Folk, a much-used word

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Folk is one Norwegian word that needs no translation.

M. Michael Brady
Asker, Norway

Folk is a much-used word. It appears in all the Germanic languages, though occasionally respelled, as Volk in German. The definition of folk in the electronic version of the complete Oxford English Dictionary is 10 pages long in printout. In Norwegian it’s among the most frequently used words in compounds, in which it’s joined with another noun, usually with the letter e; the Clue Norwegian-English dictionary has 153 compound words beginning with folk plus folklore, a loanword from English.

The history of the word folk starts with its first appearance in Old Norse and Old English. Through the centuries, the spelling and sense of folk are well preserved, which may explain the word’s prevalence today. Among the folk compound words in Norwegian are proper names that reflect the evolution of the society of the country when they entered the language in the 19th and 20th centuries; the following is a selection of the seven most-known ones:

• In 1864, the first Folkehøgskole (folk high school) was established in Norway, modeled after the first such school established in Denmark in 1844.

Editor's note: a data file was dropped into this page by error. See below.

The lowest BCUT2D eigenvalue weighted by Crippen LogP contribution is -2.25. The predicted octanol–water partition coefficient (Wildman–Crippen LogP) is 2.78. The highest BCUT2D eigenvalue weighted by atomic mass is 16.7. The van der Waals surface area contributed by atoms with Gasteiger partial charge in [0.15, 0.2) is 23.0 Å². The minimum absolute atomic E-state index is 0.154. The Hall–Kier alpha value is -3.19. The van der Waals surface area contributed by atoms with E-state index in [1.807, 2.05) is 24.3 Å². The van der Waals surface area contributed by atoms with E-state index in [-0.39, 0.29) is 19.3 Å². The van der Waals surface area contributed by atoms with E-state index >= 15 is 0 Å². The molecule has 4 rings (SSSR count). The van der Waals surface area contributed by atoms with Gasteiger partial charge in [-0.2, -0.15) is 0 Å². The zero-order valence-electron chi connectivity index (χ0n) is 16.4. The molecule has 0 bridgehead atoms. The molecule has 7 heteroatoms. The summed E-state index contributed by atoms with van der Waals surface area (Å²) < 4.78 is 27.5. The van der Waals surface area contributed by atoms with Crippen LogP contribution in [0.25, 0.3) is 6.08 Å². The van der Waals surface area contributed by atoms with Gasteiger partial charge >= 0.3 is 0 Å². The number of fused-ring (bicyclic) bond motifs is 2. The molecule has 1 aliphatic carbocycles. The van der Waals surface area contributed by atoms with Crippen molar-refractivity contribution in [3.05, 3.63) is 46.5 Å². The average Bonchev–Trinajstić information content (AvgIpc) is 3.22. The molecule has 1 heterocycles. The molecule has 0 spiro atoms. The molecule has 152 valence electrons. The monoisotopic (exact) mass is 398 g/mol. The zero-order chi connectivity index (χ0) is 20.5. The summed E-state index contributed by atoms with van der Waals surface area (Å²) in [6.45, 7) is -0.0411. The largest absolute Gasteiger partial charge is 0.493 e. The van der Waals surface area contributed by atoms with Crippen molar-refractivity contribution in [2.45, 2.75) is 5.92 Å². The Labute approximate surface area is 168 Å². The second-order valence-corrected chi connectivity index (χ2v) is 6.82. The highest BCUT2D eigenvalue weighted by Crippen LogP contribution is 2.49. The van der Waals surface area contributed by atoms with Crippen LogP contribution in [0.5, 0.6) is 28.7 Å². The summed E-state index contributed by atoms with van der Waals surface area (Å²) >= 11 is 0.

• In 1882, playwright Henrik Ibsen published En Folkefiende (An Enemy of the People).

• In 1920, Folkeforbundet became the Norwegian translation of League of Nations, the international organization that existed until 1946.

• From 1932 to 1935, the Folketeatret (literally “People’s Theatre”) was built in Oslo, an initiative that aimed to provide theatre for working class people.

• In 1949, the year of first import, Folkevogn became the everyday Norwegian name of the German car brand Volkswagen, itself a compound of the German nouns Volk and Wagen.

• In 1965, Folkeuniversitetet became the official name of non-academic adult education.

• In 1970, Folkeregister (National Register) was set up to provide national registration of all residents.

Along the way, folk compound words came into the language, most reflecting the trends of their times of first use. Perhaps the most recent addition came in 1997: folke­finansering, the Norwegian term for crowd funding, the modern form of alternative financing made possible by the internet.

This article originally appeared in Norwegian on the Clue Dictionaries language blog at

This article originally appeared in the May 19, 2017, issue of The Norwegian American. To subscribe, visit SUBSCRIBE or call us at (206) 784-4617.

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M. Michael Brady

M. Michael Brady was born, raised, and educated as a scientist in the United States. After relocating to the Oslo area, he turned to writing and translating. In Norway, he is now classified as a bilingual dual national.